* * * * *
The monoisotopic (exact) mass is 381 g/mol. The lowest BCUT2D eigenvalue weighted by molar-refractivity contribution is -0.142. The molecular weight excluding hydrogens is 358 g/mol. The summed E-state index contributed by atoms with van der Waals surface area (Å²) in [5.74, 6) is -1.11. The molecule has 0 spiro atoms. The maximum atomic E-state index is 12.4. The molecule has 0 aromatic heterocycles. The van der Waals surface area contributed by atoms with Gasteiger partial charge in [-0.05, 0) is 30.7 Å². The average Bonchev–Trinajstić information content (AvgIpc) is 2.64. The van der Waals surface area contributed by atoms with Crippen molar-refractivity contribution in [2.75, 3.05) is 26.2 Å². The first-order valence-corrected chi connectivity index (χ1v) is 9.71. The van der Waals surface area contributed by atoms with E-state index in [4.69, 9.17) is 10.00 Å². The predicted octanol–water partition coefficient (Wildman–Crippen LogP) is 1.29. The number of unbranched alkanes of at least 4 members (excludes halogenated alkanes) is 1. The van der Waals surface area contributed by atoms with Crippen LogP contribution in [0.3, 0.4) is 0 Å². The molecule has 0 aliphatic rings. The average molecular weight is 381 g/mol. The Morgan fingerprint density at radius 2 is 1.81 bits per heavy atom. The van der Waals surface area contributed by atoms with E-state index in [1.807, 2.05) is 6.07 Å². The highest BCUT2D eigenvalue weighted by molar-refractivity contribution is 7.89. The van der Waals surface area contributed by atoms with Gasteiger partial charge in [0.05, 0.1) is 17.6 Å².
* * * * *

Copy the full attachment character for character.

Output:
The monoisotopic (exact) mass is 381 g/mol. The lowest BCUT2D eigenvalue weighted by molar-refractivity contribution is -0.142. The molecular weight excluding hydrogens is 358 g/mol. The summed E-state index contributed by atoms with van der Waals surface area (Å²) in [5.74, 6) is -1.11. The molecule has 0 spiro atoms. The maximum atomic E-state index is 12.4. The molecule has 0 aromatic heterocycles. The van der Waals surface area contributed by atoms with Gasteiger partial charge in [-0.05, 0) is 30.7 Å². The average Bonchev–Trinajstić information content (AvgIpc) is 2.64. The van der Waals surface area contributed by atoms with Crippen molar-refractivity contribution in [2.75, 3.05) is 26.2 Å². The first-order valence-corrected chi connectivity index (χ1v) is 9.71. The van der Waals surface area contributed by atoms with E-state index in [4.69, 9.17) is 10.00 Å². The predicted octanol–water partition coefficient (Wildman–Crippen LogP) is 1.29. The number of unbranched alkanes of at least 4 members (excludes halogenated alkanes) is 1. The van der Waals surface area contributed by atoms with Crippen LogP contribution in [0.3, 0.4) is 0 Å². The molecule has 0 aliphatic rings. The average molecular weight is 381 g/mol. The Morgan fingerprint density at radius 2 is 1.81 bits per heavy atom. The van der Waals surface area contributed by atoms with E-state index in [1.807, 2.05) is 6.07 Å². The highest BCUT2D eigenvalue weighted by molar-refractivity contribution is 7.89. The van der Waals surface area contributed by atoms with Gasteiger partial charge in [0.05, 0.1) is 17.6 Å².